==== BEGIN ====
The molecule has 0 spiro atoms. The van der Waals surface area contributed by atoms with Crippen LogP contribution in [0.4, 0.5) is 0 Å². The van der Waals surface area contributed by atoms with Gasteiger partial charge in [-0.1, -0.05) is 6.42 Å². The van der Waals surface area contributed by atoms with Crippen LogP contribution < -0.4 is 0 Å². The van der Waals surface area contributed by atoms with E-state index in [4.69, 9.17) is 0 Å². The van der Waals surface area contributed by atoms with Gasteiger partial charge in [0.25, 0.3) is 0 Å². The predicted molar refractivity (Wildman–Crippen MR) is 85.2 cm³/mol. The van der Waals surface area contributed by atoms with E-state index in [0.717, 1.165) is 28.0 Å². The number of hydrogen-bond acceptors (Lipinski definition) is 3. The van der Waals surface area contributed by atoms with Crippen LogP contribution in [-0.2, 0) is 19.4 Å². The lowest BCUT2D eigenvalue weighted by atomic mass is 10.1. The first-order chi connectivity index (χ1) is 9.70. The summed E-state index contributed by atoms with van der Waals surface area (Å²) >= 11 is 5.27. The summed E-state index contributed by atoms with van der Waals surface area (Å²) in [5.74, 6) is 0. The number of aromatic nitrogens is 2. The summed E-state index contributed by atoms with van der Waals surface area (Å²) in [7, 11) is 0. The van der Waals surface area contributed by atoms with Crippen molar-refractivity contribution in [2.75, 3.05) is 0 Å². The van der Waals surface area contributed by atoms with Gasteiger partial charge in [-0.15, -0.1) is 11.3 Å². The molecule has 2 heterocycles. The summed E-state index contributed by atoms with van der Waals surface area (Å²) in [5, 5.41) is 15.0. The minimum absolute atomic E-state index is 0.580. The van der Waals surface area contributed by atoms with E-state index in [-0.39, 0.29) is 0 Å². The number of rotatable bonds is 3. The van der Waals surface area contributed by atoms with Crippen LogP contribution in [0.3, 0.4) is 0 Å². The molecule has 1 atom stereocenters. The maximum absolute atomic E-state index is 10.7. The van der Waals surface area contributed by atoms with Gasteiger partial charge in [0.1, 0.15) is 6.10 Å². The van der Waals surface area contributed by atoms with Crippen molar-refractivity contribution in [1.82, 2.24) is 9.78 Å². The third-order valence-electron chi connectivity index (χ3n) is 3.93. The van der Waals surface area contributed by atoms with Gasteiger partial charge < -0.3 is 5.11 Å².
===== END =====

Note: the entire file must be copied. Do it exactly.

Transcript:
The molecule has 0 spiro atoms. The van der Waals surface area contributed by atoms with Crippen LogP contribution in [0.4, 0.5) is 0 Å². The van der Waals surface area contributed by atoms with Gasteiger partial charge in [-0.1, -0.05) is 6.42 Å². The van der Waals surface area contributed by atoms with Crippen LogP contribution < -0.4 is 0 Å². The van der Waals surface area contributed by atoms with E-state index in [4.69, 9.17) is 0 Å². The van der Waals surface area contributed by atoms with Gasteiger partial charge in [0.25, 0.3) is 0 Å². The predicted molar refractivity (Wildman–Crippen MR) is 85.2 cm³/mol. The van der Waals surface area contributed by atoms with E-state index in [0.717, 1.165) is 28.0 Å². The number of hydrogen-bond acceptors (Lipinski definition) is 3. The van der Waals surface area contributed by atoms with Crippen LogP contribution in [-0.2, 0) is 19.4 Å². The lowest BCUT2D eigenvalue weighted by atomic mass is 10.1. The first-order chi connectivity index (χ1) is 9.70. The summed E-state index contributed by atoms with van der Waals surface area (Å²) >= 11 is 5.27. The summed E-state index contributed by atoms with van der Waals surface area (Å²) in [5.74, 6) is 0. The number of aromatic nitrogens is 2. The summed E-state index contributed by atoms with van der Waals surface area (Å²) in [7, 11) is 0. The van der Waals surface area contributed by atoms with Crippen molar-refractivity contribution in [2.75, 3.05) is 0 Å². The van der Waals surface area contributed by atoms with Gasteiger partial charge in [-0.15, -0.1) is 11.3 Å². The molecule has 2 heterocycles. The summed E-state index contributed by atoms with van der Waals surface area (Å²) in [5, 5.41) is 15.0. The minimum absolute atomic E-state index is 0.580. The van der Waals surface area contributed by atoms with E-state index in [-0.39, 0.29) is 0 Å². The number of rotatable bonds is 3. The van der Waals surface area contributed by atoms with Crippen LogP contribution in [0.3, 0.4) is 0 Å². The molecule has 1 atom stereocenters. The maximum absolute atomic E-state index is 10.7. The van der Waals surface area contributed by atoms with Gasteiger partial charge in [0.1, 0.15) is 6.10 Å². The van der Waals surface area contributed by atoms with Crippen molar-refractivity contribution in [1.82, 2.24) is 9.78 Å². The third-order valence-electron chi connectivity index (χ3n) is 3.93. The van der Waals surface area contributed by atoms with Gasteiger partial charge < -0.3 is 5.11 Å².